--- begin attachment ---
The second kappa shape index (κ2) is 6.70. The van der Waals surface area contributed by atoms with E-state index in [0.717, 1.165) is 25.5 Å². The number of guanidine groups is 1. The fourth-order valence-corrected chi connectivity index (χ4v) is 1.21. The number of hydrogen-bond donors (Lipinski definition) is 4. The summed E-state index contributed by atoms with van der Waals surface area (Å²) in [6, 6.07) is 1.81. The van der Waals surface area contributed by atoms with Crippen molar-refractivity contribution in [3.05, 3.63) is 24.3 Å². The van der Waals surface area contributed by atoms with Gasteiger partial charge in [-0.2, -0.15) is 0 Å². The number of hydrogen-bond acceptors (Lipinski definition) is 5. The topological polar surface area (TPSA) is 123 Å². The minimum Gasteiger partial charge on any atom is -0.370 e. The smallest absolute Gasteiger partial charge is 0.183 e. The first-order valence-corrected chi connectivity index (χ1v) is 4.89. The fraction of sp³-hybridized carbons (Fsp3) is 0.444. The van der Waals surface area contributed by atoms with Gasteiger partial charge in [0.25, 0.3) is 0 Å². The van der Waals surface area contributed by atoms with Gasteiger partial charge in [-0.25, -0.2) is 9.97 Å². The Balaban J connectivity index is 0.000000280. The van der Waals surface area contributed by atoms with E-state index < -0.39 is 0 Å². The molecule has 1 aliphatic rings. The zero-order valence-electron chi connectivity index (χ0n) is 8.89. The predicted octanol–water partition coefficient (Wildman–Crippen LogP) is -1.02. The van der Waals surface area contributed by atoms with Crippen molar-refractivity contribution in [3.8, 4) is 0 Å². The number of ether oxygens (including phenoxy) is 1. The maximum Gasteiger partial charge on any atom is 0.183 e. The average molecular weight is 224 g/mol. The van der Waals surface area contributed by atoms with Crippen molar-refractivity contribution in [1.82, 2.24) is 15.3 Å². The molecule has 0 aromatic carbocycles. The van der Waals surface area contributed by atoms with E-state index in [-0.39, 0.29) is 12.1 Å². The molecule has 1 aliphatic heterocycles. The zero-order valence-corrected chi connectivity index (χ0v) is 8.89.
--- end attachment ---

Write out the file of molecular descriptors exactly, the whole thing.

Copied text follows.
The second kappa shape index (κ2) is 6.70. The van der Waals surface area contributed by atoms with E-state index in [0.717, 1.165) is 25.5 Å². The number of guanidine groups is 1. The fourth-order valence-corrected chi connectivity index (χ4v) is 1.21. The number of hydrogen-bond donors (Lipinski definition) is 4. The summed E-state index contributed by atoms with van der Waals surface area (Å²) in [6, 6.07) is 1.81. The van der Waals surface area contributed by atoms with Crippen molar-refractivity contribution in [3.05, 3.63) is 24.3 Å². The van der Waals surface area contributed by atoms with Gasteiger partial charge in [-0.2, -0.15) is 0 Å². The number of hydrogen-bond acceptors (Lipinski definition) is 5. The topological polar surface area (TPSA) is 123 Å². The minimum Gasteiger partial charge on any atom is -0.370 e. The smallest absolute Gasteiger partial charge is 0.183 e. The first-order valence-corrected chi connectivity index (χ1v) is 4.89. The fraction of sp³-hybridized carbons (Fsp3) is 0.444. The van der Waals surface area contributed by atoms with Gasteiger partial charge in [0.25, 0.3) is 0 Å². The van der Waals surface area contributed by atoms with Gasteiger partial charge in [-0.25, -0.2) is 9.97 Å². The Balaban J connectivity index is 0.000000280. The van der Waals surface area contributed by atoms with E-state index < -0.39 is 0 Å². The molecule has 1 aliphatic rings. The zero-order valence-electron chi connectivity index (χ0n) is 8.89. The predicted octanol–water partition coefficient (Wildman–Crippen LogP) is -1.02. The van der Waals surface area contributed by atoms with Crippen molar-refractivity contribution in [3.8, 4) is 0 Å². The number of ether oxygens (including phenoxy) is 1. The maximum Gasteiger partial charge on any atom is 0.183 e. The average molecular weight is 224 g/mol. The van der Waals surface area contributed by atoms with Crippen molar-refractivity contribution in [1.82, 2.24) is 15.3 Å². The molecule has 0 aromatic carbocycles. The van der Waals surface area contributed by atoms with E-state index in [-0.39, 0.29) is 12.1 Å². The molecule has 1 aliphatic heterocycles. The zero-order valence-corrected chi connectivity index (χ0v) is 8.89.